Moving averages are a useful analytical tool for showing trends in a time series where the data contains noise that is likely to distract from general trends. “Noise” refers to the stability of a particular data set. Noisier data regularly contains values that fluctuate compared to the rest, with common sources being stock markets, sales figures, and, as is currently most etched into the public consciousness, viral case figures.
Moving averages smooth out noisy data by calculating and plotting the average of previous entries. As an example, each point on a 30-day moving average would be given by calculating the average of the previous 30 days.
While tedious to calculate by hand, Tableau provides the functionality to create charts using this key analytical tool.
CREATING AN EXAMPLE CHART
In this example, using the Superstore EU sample data, we wish to plot a 13-week moving average in order to assess changes to profits in our sales figures. To start with, we plot our sales data on a weekly basis. While it is possible to read some trends from this view, it is not easily understood at a glance.
Tableau calculates moving averages using table calculations, so first hover over the table calculations menu on your field as follows and select the “Moving Average” option. Your data will now be set to the default moving average format.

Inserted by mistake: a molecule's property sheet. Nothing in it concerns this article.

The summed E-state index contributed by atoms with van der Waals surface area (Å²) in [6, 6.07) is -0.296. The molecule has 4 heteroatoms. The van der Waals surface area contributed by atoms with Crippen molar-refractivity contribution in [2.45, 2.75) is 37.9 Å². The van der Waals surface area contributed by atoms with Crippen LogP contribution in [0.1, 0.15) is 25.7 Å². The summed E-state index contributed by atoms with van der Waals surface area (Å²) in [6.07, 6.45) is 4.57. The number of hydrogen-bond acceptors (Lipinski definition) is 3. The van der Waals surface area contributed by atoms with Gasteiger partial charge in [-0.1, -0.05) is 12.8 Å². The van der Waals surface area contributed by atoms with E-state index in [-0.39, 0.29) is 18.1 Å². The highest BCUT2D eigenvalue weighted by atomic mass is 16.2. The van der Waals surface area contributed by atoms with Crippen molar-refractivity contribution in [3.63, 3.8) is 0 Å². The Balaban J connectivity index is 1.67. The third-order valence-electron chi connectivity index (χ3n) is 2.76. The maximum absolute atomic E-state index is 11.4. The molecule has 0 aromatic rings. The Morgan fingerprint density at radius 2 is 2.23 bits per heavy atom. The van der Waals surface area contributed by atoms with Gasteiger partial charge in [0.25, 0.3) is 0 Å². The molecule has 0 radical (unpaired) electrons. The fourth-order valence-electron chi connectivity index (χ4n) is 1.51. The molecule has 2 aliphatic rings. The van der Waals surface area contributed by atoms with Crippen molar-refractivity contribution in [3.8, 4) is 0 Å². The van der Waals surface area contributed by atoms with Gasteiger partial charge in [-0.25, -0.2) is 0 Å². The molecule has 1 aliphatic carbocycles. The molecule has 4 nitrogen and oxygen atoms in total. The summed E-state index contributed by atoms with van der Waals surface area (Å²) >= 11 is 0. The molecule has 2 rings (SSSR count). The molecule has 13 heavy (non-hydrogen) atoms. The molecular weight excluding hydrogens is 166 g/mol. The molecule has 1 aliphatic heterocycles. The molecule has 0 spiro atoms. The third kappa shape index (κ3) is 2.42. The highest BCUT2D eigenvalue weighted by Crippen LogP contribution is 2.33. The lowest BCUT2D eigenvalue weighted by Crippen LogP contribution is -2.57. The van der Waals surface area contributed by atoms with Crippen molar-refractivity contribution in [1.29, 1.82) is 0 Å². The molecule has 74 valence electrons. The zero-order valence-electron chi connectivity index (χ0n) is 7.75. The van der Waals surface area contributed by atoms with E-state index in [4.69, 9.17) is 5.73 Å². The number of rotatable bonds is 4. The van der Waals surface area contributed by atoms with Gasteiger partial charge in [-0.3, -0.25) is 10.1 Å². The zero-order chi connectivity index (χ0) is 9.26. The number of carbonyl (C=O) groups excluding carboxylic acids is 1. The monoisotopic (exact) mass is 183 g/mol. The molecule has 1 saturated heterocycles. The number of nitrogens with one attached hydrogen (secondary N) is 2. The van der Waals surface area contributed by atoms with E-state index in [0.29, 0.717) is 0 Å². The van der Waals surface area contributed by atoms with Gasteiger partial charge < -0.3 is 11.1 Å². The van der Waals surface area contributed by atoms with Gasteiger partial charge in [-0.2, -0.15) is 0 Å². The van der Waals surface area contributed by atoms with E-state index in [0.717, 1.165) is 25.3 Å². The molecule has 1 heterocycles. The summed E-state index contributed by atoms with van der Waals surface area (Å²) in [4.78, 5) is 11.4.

The default format is unlikely to be the right style for your data set, so edit the table calculation in the location shown below.
Here we can reformat our calculation in a few ways. To edit this to the desired format for our example, follow these steps.
1) Open the second dropdown to access the other relevant formatting options.
2) Change the number in the previous values box to match the number of values your average will be calculated from. For our example, this would be 13.
Selecting these options will now leave you with a 13-week moving average chart. Below shows a comparison of our new moving average (blue) against the original noisy profit data (grey).
Having used the moving average, we can now much more easily see the general peaks and troughs in our data, indicating that there is seasonality to our sales figures. Thanks for reading!